Talking to children about money can make it easier for them to understand their finances when they're older. Here's 8 simple steps to get you started
One of the best things we can do to help our children with money is to let them learn. This can be hard when you want to protect them from making mistakes. But getting them involved now can help protect them from money problems in the future.
This can start by giving them cash when shopping for items like food or cupboard staples. You could give them £5 towards tissue paper and let them find a pack within that budget. This will help them understand how much things cost. It could also open up a conversation about why there are different prices.
Like with most things, the concept of money is difficult to understand until you start using it. Children need to understand the mental maths involved in buying. Then they will understand why you tell them off for in-app purchases.
Using physical money is an age old way of teaching children about money and even in a digital age it's still a great way to help them visualise. You could take out 20 £1 coins and help your children build a tower with them. Ask them to check the app to see how much money those in-app purchases cost. Show them how it removes coins from that tower, leaving them with less.
Or, show them the balance on the card you use for everyday spending. Let them see how every time you buy something, money leaves the account.
Most of us earn money from the work that we do. The best way to teach children about money is to show them how that happens. Before they're old enough work, give them a head start with chores. This could be dusting, watering plants or clearing the table.
When they have done their chores, give them money to show that they have earned something. You could even set different amounts for each chore so they get more for something that takes longer.
Giving children the freedom to budget for themselves will teach them about self-control. When they have money for a gift, let them know it's for the present, card and wrapping paper.
Take them shopping if they're too young to go alone, but let them choose how to spend the money. You may find it hard not to step in if they run out of money. But resisting that urge can help them understand budgeting in the future.
We don't usually talk about borrowing until we're old enough to get a credit card. But it's helpful for children to understand how to build up a credit rating and why this is important.
Why not set up a simple points system? They start with 0, and get points for things like doing their chores on time. If not, they lose points. At the end of the month, you can tell them their score. A high score means they can have a reward on top of their normal allowance.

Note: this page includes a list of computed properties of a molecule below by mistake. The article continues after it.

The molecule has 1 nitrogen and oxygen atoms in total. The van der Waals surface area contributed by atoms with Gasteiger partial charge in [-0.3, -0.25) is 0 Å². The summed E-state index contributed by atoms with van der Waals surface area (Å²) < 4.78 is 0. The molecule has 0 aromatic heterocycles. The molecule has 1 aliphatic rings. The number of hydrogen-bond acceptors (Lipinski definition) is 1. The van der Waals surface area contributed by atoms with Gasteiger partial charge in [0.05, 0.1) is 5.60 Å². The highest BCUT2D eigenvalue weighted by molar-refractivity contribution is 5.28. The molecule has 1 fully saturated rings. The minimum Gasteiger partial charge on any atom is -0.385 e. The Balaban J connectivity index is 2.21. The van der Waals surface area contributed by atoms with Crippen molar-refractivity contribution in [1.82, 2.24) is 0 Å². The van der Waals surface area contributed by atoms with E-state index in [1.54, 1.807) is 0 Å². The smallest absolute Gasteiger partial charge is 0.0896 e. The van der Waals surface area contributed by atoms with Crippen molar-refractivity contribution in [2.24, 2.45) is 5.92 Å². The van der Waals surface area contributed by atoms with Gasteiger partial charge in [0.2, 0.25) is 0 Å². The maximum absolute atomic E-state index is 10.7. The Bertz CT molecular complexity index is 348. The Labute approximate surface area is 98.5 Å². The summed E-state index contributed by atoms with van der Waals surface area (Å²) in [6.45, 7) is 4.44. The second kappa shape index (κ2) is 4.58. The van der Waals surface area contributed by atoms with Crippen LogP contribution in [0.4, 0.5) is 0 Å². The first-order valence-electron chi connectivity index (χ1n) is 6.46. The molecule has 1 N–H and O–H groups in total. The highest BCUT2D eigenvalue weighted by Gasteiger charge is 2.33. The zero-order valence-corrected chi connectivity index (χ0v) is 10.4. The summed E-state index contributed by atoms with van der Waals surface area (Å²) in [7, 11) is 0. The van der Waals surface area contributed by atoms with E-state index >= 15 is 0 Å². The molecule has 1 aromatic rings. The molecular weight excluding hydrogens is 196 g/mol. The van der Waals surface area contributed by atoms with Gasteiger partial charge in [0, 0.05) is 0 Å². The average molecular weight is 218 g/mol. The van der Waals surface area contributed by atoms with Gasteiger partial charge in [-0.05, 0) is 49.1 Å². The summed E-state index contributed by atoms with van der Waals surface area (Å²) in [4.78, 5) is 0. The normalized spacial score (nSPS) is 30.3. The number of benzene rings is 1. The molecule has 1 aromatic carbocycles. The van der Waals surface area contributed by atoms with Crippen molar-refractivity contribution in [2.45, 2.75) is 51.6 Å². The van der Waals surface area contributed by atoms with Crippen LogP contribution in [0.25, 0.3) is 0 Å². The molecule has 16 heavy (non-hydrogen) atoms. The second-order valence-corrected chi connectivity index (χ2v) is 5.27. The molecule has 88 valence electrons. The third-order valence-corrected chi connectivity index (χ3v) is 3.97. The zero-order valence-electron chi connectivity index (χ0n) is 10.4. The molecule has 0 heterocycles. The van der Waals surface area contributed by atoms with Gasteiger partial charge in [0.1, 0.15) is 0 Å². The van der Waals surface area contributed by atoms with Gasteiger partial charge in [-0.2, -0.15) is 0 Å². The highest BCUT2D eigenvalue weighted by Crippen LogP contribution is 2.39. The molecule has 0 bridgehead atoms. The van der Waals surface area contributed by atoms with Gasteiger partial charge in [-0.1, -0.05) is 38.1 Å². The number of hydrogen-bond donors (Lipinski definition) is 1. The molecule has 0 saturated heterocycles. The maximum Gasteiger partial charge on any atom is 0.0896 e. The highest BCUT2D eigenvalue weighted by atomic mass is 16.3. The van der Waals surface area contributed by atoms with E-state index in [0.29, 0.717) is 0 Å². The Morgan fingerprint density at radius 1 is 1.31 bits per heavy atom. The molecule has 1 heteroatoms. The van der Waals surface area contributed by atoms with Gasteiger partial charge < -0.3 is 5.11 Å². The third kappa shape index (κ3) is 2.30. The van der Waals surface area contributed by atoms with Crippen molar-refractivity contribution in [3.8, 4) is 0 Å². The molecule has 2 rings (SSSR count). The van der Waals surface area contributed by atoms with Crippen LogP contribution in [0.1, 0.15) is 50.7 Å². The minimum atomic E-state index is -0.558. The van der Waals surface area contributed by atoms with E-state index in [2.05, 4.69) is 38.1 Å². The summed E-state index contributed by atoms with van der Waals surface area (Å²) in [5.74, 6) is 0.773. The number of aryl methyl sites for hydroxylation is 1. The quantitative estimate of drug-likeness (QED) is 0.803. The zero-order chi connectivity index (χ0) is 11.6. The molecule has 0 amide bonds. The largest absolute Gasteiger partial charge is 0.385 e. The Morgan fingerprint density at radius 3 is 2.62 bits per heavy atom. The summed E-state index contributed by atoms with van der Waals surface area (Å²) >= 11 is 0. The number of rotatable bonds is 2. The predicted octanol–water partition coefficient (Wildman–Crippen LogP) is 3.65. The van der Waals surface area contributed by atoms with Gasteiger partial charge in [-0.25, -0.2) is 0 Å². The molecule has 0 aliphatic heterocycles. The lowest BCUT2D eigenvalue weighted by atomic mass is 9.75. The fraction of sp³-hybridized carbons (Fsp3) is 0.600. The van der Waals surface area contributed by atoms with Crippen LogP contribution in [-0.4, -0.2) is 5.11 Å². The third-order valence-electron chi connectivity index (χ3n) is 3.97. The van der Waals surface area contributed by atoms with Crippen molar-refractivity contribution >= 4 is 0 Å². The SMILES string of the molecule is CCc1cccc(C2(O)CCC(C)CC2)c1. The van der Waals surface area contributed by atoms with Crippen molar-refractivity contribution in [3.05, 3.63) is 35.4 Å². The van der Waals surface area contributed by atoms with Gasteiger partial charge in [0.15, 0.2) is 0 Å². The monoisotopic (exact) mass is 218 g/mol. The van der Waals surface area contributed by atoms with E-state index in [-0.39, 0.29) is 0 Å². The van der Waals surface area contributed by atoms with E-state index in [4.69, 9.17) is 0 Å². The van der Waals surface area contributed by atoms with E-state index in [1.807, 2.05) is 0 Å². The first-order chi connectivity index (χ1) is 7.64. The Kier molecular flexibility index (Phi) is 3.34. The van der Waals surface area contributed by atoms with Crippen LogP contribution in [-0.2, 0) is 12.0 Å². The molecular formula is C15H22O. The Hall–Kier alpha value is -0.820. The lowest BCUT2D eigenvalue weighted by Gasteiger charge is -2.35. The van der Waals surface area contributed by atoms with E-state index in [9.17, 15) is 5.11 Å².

Prepaid cards for children are becoming more popular. Some say they are suitable for children as young as four years old. This is a good marker, but it's important to pick a card that suits your child.
With a prepaid card, you load money onto it and they use it to pay for things themselves. It helps them learn to set their own goals and work out when they can afford it. GoHenry lets parents set limits for spending. With Osper, children can see how much they've spent and how much they have left.
Teaching children how to save is particularly important while they're young. They could still be getting money for losing their baby teeth. If friends or family members want to give your child a gift, encourage them to put it into a savings account.
Each time you make a deposit, explain to your child what that money can buy them in the future with interest. For example, £100 can buy a new game console. In a year's time with interest, they could get a game console and a game.
Children learn about money from watching their parents. If you can, involve them in the family financial decisions. When you plan holidays, let them see how you decide what you can afford. When you see an advert for charity, talk to them about giving money and how that contributes to society.
It's important to also be transparent about bad money decisions. If you overspend, explain to your children why you may have to cut down on spending the following month.
Salman is our personal finance editor with over 10 years’ experience as a journalist. He has previously written for Finder and regularly provides his expert view on financial and consumer spending issues for local and national press.